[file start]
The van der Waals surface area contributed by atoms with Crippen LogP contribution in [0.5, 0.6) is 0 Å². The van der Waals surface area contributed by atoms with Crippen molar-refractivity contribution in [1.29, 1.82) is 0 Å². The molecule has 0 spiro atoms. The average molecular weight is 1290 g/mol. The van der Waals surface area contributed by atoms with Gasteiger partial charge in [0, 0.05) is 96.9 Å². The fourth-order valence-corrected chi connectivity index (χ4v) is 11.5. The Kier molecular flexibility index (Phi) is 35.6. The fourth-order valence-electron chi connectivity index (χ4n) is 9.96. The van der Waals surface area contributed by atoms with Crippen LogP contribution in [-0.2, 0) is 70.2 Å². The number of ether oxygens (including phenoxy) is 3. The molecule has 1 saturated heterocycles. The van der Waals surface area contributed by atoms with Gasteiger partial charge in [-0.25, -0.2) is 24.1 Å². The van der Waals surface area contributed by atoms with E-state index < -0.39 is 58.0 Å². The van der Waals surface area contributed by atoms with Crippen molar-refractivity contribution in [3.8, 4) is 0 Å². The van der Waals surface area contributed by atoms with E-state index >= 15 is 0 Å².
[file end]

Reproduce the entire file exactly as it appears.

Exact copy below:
The van der Waals surface area contributed by atoms with Crippen LogP contribution in [0.5, 0.6) is 0 Å². The van der Waals surface area contributed by atoms with Crippen molar-refractivity contribution in [1.29, 1.82) is 0 Å². The molecule has 0 spiro atoms. The average molecular weight is 1290 g/mol. The van der Waals surface area contributed by atoms with Gasteiger partial charge in [0, 0.05) is 96.9 Å². The fourth-order valence-corrected chi connectivity index (χ4v) is 11.5. The Kier molecular flexibility index (Phi) is 35.6. The fourth-order valence-electron chi connectivity index (χ4n) is 9.96. The van der Waals surface area contributed by atoms with Crippen LogP contribution in [-0.2, 0) is 70.2 Å². The number of ether oxygens (including phenoxy) is 3. The molecule has 1 saturated heterocycles. The van der Waals surface area contributed by atoms with Gasteiger partial charge in [-0.25, -0.2) is 24.1 Å². The van der Waals surface area contributed by atoms with E-state index < -0.39 is 58.0 Å². The van der Waals surface area contributed by atoms with Crippen molar-refractivity contribution in [3.8, 4) is 0 Å². The van der Waals surface area contributed by atoms with E-state index >= 15 is 0 Å².